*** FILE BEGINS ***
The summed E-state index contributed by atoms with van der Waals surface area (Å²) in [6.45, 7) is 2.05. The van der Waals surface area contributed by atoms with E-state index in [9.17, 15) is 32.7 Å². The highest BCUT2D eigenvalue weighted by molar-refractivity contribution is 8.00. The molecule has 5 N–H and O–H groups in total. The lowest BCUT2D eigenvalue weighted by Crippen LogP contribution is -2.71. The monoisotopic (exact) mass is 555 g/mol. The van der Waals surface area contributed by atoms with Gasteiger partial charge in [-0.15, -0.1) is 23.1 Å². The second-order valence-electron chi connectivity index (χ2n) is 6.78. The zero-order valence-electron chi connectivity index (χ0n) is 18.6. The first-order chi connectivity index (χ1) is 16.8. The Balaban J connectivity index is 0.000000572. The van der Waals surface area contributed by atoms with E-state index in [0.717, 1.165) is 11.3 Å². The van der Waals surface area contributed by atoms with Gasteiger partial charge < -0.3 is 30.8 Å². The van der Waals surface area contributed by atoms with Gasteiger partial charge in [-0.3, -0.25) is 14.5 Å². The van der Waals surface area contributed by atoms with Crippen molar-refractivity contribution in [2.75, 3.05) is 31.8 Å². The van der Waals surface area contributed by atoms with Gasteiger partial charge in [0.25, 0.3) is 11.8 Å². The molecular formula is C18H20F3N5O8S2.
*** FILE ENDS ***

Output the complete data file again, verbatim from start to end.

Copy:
The summed E-state index contributed by atoms with van der Waals surface area (Å²) in [6.45, 7) is 2.05. The van der Waals surface area contributed by atoms with E-state index in [9.17, 15) is 32.7 Å². The highest BCUT2D eigenvalue weighted by molar-refractivity contribution is 8.00. The molecule has 5 N–H and O–H groups in total. The lowest BCUT2D eigenvalue weighted by Crippen LogP contribution is -2.71. The monoisotopic (exact) mass is 555 g/mol. The van der Waals surface area contributed by atoms with Gasteiger partial charge in [-0.15, -0.1) is 23.1 Å². The second-order valence-electron chi connectivity index (χ2n) is 6.78. The zero-order valence-electron chi connectivity index (χ0n) is 18.6. The first-order chi connectivity index (χ1) is 16.8. The Balaban J connectivity index is 0.000000572. The van der Waals surface area contributed by atoms with E-state index in [0.717, 1.165) is 11.3 Å². The van der Waals surface area contributed by atoms with Gasteiger partial charge < -0.3 is 30.8 Å². The van der Waals surface area contributed by atoms with Gasteiger partial charge in [-0.3, -0.25) is 14.5 Å². The van der Waals surface area contributed by atoms with Crippen molar-refractivity contribution in [2.75, 3.05) is 31.8 Å². The van der Waals surface area contributed by atoms with Gasteiger partial charge in [0.25, 0.3) is 11.8 Å². The molecular formula is C18H20F3N5O8S2.